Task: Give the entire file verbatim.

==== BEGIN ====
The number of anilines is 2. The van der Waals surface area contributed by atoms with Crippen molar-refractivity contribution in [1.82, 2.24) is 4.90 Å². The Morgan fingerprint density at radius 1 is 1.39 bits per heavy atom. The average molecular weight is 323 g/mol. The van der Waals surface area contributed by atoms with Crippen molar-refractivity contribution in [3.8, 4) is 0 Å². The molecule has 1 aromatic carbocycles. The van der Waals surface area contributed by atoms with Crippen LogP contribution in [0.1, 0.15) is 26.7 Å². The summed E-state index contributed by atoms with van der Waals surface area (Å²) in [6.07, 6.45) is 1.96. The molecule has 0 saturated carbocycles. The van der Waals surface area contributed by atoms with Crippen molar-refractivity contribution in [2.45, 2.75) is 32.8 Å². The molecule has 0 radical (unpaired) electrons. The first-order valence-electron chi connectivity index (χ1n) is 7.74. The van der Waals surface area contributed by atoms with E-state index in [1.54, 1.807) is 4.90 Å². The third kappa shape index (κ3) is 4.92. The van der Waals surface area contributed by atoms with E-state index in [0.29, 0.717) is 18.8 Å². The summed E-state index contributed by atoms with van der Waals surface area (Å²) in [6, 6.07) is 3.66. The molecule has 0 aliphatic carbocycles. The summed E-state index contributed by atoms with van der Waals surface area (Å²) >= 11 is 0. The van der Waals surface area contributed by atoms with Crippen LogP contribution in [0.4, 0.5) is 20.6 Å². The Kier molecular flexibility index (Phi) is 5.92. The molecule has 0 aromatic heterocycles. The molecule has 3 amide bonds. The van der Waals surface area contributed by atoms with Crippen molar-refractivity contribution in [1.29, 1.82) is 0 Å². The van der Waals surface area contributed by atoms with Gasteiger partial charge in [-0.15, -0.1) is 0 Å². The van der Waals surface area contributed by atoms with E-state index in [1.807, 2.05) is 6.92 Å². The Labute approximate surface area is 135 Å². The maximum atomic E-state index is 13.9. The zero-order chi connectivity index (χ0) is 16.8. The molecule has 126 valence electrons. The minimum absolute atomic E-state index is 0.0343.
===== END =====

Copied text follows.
The number of anilines is 2. The van der Waals surface area contributed by atoms with Crippen molar-refractivity contribution in [1.82, 2.24) is 4.90 Å². The Morgan fingerprint density at radius 1 is 1.39 bits per heavy atom. The average molecular weight is 323 g/mol. The van der Waals surface area contributed by atoms with Crippen molar-refractivity contribution in [3.8, 4) is 0 Å². The molecule has 1 aromatic carbocycles. The van der Waals surface area contributed by atoms with Crippen LogP contribution in [0.1, 0.15) is 26.7 Å². The summed E-state index contributed by atoms with van der Waals surface area (Å²) in [6.07, 6.45) is 1.96. The molecule has 0 saturated carbocycles. The van der Waals surface area contributed by atoms with Crippen molar-refractivity contribution in [2.45, 2.75) is 32.8 Å². The molecule has 0 radical (unpaired) electrons. The first-order valence-electron chi connectivity index (χ1n) is 7.74. The van der Waals surface area contributed by atoms with E-state index in [1.54, 1.807) is 4.90 Å². The third kappa shape index (κ3) is 4.92. The van der Waals surface area contributed by atoms with E-state index in [0.29, 0.717) is 18.8 Å². The summed E-state index contributed by atoms with van der Waals surface area (Å²) in [6, 6.07) is 3.66. The molecule has 0 aliphatic carbocycles. The summed E-state index contributed by atoms with van der Waals surface area (Å²) >= 11 is 0. The van der Waals surface area contributed by atoms with Crippen LogP contribution in [0.4, 0.5) is 20.6 Å². The Kier molecular flexibility index (Phi) is 5.92. The molecule has 0 aromatic heterocycles. The molecule has 3 amide bonds. The van der Waals surface area contributed by atoms with Crippen molar-refractivity contribution in [1.29, 1.82) is 0 Å². The van der Waals surface area contributed by atoms with Gasteiger partial charge in [-0.15, -0.1) is 0 Å². The van der Waals surface area contributed by atoms with E-state index in [1.807, 2.05) is 6.92 Å². The Labute approximate surface area is 135 Å². The maximum atomic E-state index is 13.9. The zero-order chi connectivity index (χ0) is 16.8. The molecule has 126 valence electrons. The minimum absolute atomic E-state index is 0.0343.